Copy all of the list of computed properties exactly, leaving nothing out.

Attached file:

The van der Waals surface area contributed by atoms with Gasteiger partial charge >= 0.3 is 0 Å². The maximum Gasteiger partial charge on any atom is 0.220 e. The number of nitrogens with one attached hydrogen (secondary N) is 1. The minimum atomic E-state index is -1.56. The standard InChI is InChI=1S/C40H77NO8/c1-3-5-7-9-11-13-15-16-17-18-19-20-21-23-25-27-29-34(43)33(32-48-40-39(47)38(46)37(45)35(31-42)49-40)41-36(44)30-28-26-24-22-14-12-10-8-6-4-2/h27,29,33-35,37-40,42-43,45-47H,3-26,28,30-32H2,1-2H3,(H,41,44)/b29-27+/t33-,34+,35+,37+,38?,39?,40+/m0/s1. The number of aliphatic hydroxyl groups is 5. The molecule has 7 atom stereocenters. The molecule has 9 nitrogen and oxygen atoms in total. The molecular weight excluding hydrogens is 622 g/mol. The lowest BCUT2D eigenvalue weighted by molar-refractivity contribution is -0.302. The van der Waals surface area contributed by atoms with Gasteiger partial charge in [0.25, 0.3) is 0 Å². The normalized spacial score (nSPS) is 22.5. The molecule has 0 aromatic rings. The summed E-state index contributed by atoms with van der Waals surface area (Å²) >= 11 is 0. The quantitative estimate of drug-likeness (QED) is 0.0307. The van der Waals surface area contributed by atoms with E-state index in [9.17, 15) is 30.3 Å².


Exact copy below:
The van der Waals surface area contributed by atoms with Gasteiger partial charge >= 0.3 is 0 Å². The maximum Gasteiger partial charge on any atom is 0.220 e. The number of nitrogens with one attached hydrogen (secondary N) is 1. The minimum atomic E-state index is -1.56. The standard InChI is InChI=1S/C40H77NO8/c1-3-5-7-9-11-13-15-16-17-18-19-20-21-23-25-27-29-34(43)33(32-48-40-39(47)38(46)37(45)35(31-42)49-40)41-36(44)30-28-26-24-22-14-12-10-8-6-4-2/h27,29,33-35,37-40,42-43,45-47H,3-26,28,30-32H2,1-2H3,(H,41,44)/b29-27+/t33-,34+,35+,37+,38?,39?,40+/m0/s1. The number of aliphatic hydroxyl groups is 5. The molecule has 7 atom stereocenters. The molecule has 9 nitrogen and oxygen atoms in total. The molecular weight excluding hydrogens is 622 g/mol. The lowest BCUT2D eigenvalue weighted by molar-refractivity contribution is -0.302. The van der Waals surface area contributed by atoms with Gasteiger partial charge in [0.25, 0.3) is 0 Å². The normalized spacial score (nSPS) is 22.5. The molecule has 0 aromatic rings. The summed E-state index contributed by atoms with van der Waals surface area (Å²) >= 11 is 0. The quantitative estimate of drug-likeness (QED) is 0.0307. The van der Waals surface area contributed by atoms with E-state index in [9.17, 15) is 30.3 Å².